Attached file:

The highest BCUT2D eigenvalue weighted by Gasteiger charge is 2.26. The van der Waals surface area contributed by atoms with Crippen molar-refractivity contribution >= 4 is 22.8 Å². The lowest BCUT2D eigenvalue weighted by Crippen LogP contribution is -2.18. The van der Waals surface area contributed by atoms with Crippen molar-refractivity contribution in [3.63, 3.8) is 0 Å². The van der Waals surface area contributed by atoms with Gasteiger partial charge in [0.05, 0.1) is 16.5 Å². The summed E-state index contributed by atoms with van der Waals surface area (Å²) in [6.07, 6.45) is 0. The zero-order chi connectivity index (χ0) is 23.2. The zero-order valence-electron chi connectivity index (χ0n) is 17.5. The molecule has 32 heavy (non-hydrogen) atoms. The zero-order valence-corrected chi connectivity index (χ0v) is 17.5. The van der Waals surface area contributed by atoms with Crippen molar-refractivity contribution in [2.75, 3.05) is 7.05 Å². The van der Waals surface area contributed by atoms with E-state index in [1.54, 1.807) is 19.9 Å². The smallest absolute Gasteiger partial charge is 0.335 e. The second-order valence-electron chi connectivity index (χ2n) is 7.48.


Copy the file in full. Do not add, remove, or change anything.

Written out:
The highest BCUT2D eigenvalue weighted by Gasteiger charge is 2.26. The van der Waals surface area contributed by atoms with Crippen molar-refractivity contribution >= 4 is 22.8 Å². The lowest BCUT2D eigenvalue weighted by Crippen LogP contribution is -2.18. The van der Waals surface area contributed by atoms with Crippen molar-refractivity contribution in [3.63, 3.8) is 0 Å². The van der Waals surface area contributed by atoms with Gasteiger partial charge in [0.05, 0.1) is 16.5 Å². The summed E-state index contributed by atoms with van der Waals surface area (Å²) in [6.07, 6.45) is 0. The zero-order chi connectivity index (χ0) is 23.2. The zero-order valence-electron chi connectivity index (χ0n) is 17.5. The molecule has 32 heavy (non-hydrogen) atoms. The zero-order valence-corrected chi connectivity index (χ0v) is 17.5. The van der Waals surface area contributed by atoms with Crippen molar-refractivity contribution in [2.75, 3.05) is 7.05 Å². The van der Waals surface area contributed by atoms with E-state index in [1.54, 1.807) is 19.9 Å². The smallest absolute Gasteiger partial charge is 0.335 e. The second-order valence-electron chi connectivity index (χ2n) is 7.48.